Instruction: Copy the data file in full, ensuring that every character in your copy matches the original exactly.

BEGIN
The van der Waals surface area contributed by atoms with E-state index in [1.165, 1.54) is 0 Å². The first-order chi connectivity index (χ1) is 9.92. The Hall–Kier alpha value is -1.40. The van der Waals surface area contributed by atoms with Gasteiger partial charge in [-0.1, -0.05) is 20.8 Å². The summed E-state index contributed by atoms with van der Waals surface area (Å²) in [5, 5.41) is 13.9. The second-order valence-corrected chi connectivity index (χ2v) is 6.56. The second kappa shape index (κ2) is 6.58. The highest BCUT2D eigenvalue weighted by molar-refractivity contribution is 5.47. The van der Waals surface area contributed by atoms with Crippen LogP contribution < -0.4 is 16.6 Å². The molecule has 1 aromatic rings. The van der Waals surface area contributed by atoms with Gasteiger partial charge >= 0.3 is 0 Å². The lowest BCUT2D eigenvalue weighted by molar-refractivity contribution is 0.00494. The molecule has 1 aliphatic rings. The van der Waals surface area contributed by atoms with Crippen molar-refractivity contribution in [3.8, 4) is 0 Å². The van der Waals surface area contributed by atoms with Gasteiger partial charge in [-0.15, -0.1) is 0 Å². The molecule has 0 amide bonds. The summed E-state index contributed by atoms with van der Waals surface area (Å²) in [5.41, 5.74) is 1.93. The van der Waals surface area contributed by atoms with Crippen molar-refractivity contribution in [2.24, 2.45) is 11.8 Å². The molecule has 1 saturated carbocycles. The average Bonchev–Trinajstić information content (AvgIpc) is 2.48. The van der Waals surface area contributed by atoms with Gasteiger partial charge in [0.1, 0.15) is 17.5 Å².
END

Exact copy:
The van der Waals surface area contributed by atoms with E-state index in [1.165, 1.54) is 0 Å². The first-order chi connectivity index (χ1) is 9.92. The Hall–Kier alpha value is -1.40. The van der Waals surface area contributed by atoms with Gasteiger partial charge in [-0.1, -0.05) is 20.8 Å². The summed E-state index contributed by atoms with van der Waals surface area (Å²) in [5, 5.41) is 13.9. The second-order valence-corrected chi connectivity index (χ2v) is 6.56. The second kappa shape index (κ2) is 6.58. The highest BCUT2D eigenvalue weighted by molar-refractivity contribution is 5.47. The van der Waals surface area contributed by atoms with Crippen LogP contribution < -0.4 is 16.6 Å². The molecule has 1 aromatic rings. The van der Waals surface area contributed by atoms with Gasteiger partial charge >= 0.3 is 0 Å². The lowest BCUT2D eigenvalue weighted by molar-refractivity contribution is 0.00494. The molecule has 1 aliphatic rings. The van der Waals surface area contributed by atoms with Crippen molar-refractivity contribution in [3.8, 4) is 0 Å². The van der Waals surface area contributed by atoms with Gasteiger partial charge in [-0.15, -0.1) is 0 Å². The molecule has 0 amide bonds. The summed E-state index contributed by atoms with van der Waals surface area (Å²) in [5.41, 5.74) is 1.93. The van der Waals surface area contributed by atoms with Crippen molar-refractivity contribution in [2.24, 2.45) is 11.8 Å². The molecule has 1 saturated carbocycles. The average Bonchev–Trinajstić information content (AvgIpc) is 2.48. The van der Waals surface area contributed by atoms with Gasteiger partial charge in [0.1, 0.15) is 17.5 Å².